3. Where You Been? 2:49 (Katz/Davenport, Shelby Singleton Music Inc., BMI)
4. Learning How To Cheat On You 4:58 (Denise LaSalle, Malaco Music Co./Ordena Music/Peermusic III Ltd., BMI)
5. Big Dick, M'isipi 4:27 (Grana´ Louise, Grana´ Louise Publ., ASCAP)
6. Bang Bang Ba-Bang Bang Bang Bang! 3:31 (Grana´ Louise, Grana´ Louise Publ., ASCAP)
7. Gonna Get 'Cha 2:29 (Louise/Syniar, Grana´ Louise Publ./Blind Emotions Music, ASCAP)
8. Wet Match 4:06 (Anderson/Davis/Jackson, Malaco Music Co./Peermusic III Ltd., BMI)
9. Queen Bee 5:28 (James H. Moore, Embassy Music Corp., BMI)
10. Back Door Blues7:56 (Eddie Vinson, Artillery Music Inc., BMI)
11. I Can't Stand The Rain 4:54 (Bryant/Miller/Peebles, Irving Music Inc., BMI)
12. Hey Joe 6:57 (Billy Roberts, Sony ATV Melody/Third Palm Music, BMI)
Album Production and Supervision: Robert G. Koester
Tracks 1-6 recorded at Riverside Studio, Chicago on December 16, 2009 by Steve Wagner and Dave Katzman
1-6 Mixed and mastered by Steve Wagner
Track 7 recorded by Bill Syniar, 2010
Tracks 8 -12 recorded live at Blue Chicago, Chicago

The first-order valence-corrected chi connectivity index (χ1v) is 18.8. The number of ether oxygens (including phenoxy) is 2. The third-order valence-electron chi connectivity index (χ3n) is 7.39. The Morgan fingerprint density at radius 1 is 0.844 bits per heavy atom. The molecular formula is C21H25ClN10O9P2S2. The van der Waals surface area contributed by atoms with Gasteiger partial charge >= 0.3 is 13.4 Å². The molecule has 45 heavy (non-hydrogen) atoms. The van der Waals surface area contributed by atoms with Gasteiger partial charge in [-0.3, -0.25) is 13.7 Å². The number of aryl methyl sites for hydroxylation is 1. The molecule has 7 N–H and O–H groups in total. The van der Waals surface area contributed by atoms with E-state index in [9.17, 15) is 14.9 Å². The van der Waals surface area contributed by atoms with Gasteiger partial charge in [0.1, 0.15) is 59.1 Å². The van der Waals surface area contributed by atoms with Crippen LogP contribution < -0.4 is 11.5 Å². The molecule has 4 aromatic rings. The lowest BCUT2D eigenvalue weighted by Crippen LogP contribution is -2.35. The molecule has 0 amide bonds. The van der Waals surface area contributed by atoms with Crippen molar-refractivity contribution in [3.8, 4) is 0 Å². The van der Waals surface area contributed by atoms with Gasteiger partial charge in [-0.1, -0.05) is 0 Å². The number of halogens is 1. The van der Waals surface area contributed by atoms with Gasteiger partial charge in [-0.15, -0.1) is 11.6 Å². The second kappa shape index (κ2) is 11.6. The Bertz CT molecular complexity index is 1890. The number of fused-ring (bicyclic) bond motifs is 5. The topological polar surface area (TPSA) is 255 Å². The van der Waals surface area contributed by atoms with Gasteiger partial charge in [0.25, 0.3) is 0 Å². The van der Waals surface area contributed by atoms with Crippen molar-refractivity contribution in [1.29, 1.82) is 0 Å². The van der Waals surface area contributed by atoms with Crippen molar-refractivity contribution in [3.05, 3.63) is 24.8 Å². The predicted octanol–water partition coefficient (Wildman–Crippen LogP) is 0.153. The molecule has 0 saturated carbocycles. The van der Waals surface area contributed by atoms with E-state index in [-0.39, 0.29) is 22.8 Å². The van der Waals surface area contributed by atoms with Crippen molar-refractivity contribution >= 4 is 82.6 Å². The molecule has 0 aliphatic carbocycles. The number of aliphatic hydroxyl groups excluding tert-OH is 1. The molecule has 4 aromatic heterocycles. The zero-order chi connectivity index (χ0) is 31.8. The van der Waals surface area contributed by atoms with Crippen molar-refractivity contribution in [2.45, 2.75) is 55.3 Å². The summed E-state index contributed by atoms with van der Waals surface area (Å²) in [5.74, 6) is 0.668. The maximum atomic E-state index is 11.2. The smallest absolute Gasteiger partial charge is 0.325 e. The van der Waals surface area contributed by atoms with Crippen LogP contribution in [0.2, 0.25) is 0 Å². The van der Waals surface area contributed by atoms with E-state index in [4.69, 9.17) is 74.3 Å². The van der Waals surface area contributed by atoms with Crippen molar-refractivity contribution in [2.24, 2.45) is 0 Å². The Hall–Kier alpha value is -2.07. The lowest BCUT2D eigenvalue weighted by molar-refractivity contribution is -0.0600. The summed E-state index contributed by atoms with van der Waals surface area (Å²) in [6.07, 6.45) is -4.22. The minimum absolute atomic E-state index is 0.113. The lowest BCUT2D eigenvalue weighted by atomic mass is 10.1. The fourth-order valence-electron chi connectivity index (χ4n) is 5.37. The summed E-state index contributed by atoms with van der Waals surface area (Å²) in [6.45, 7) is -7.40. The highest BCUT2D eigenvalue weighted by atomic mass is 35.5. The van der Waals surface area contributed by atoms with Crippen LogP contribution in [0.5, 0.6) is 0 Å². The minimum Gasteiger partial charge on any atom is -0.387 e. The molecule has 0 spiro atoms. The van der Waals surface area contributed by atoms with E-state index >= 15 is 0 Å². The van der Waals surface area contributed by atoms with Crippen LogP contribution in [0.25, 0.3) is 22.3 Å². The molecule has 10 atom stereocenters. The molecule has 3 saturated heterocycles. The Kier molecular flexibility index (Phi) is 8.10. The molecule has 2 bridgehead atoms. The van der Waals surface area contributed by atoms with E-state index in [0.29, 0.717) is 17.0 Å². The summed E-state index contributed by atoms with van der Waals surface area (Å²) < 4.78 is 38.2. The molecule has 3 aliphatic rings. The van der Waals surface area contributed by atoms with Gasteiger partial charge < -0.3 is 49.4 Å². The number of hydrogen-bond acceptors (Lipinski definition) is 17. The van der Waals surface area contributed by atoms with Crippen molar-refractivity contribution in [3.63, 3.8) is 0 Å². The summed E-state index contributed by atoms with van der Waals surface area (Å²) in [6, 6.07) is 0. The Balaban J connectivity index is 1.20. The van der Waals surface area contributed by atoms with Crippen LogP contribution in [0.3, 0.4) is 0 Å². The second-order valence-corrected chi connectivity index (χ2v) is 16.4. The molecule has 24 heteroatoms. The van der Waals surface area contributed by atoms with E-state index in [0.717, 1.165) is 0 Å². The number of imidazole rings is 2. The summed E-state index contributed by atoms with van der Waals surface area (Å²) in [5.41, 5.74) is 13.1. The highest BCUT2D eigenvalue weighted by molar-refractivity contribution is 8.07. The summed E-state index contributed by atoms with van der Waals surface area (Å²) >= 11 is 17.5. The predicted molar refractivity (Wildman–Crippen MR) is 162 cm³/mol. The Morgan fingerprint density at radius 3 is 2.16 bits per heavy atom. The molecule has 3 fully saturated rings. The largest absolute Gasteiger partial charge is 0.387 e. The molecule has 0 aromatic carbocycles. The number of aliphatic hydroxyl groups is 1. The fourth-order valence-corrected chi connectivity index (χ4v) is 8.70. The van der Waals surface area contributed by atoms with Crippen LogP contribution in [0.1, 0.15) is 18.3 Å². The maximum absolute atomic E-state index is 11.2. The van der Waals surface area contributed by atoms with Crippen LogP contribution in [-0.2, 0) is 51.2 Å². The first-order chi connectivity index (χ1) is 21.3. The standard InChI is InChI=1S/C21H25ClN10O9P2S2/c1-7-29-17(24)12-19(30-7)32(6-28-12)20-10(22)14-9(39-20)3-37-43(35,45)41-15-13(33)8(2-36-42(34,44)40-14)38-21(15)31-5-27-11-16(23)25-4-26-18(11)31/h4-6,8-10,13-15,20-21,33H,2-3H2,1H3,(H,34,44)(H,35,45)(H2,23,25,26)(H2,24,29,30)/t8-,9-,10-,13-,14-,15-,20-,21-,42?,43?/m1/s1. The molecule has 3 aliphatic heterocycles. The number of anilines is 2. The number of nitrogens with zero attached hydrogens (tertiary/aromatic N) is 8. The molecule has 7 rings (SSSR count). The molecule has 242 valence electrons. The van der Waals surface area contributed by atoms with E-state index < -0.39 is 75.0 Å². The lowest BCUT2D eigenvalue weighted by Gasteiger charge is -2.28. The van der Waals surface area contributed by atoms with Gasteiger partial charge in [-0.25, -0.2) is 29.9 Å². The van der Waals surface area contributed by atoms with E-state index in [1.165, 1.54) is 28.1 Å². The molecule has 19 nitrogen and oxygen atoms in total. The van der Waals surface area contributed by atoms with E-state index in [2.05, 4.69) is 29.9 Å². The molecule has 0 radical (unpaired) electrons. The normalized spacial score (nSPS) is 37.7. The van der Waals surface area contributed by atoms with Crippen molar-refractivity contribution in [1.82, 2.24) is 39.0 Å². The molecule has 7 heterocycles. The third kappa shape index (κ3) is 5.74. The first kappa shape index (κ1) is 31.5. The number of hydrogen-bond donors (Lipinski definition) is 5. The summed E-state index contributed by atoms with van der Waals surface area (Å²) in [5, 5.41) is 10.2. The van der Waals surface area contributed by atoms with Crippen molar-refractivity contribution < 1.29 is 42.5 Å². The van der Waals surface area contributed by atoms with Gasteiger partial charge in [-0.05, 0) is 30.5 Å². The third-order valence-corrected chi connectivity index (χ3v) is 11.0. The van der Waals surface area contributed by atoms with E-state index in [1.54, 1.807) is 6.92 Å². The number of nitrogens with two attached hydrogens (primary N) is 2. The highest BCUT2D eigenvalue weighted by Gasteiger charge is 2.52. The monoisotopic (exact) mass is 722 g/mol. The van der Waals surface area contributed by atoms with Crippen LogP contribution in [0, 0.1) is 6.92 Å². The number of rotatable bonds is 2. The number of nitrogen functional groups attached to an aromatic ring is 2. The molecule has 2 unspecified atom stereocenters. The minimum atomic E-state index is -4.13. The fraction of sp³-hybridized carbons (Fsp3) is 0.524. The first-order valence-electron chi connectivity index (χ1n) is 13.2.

Getting Kinda Rough! is Graná Louise’s first full release on the Delmark label. However, this rising star has already accumulated a modest history with the label, having first landed two tracks on Mojo Mamas, a survey of female Chicago blues talent recorded at Delmark’s Riverside Studios in 2000 and produced by Delmark’s redoubtable Steve Wagner, and issued on the Blue Chicago label. Graná returned to Delmark’s Riverside Studios in 2003 to record a self-produced session which resulted in Generations, put out on her own Crystal Blue imprint. While at Riverside for one of her recording sessions she became a walk-on during a trad jazz session by the Bay City Jazz Band. Renowned Delmark founder Bob Koester had a notion that she would fit right into what they were doing, and in no time had her singing Bessie Smith’s You’ve Been a Good Ole Wagon. The track was included on Bay City’s Alligator Crawl (Delmark 242) release in 2003, and then was also issued on Wild About That Thing: Ladies Sing the Blues (Delmark 913), Delmark’s 50th anniversary collection of recordings by some of the leading female blues and jazz vocalists of the last 50 years.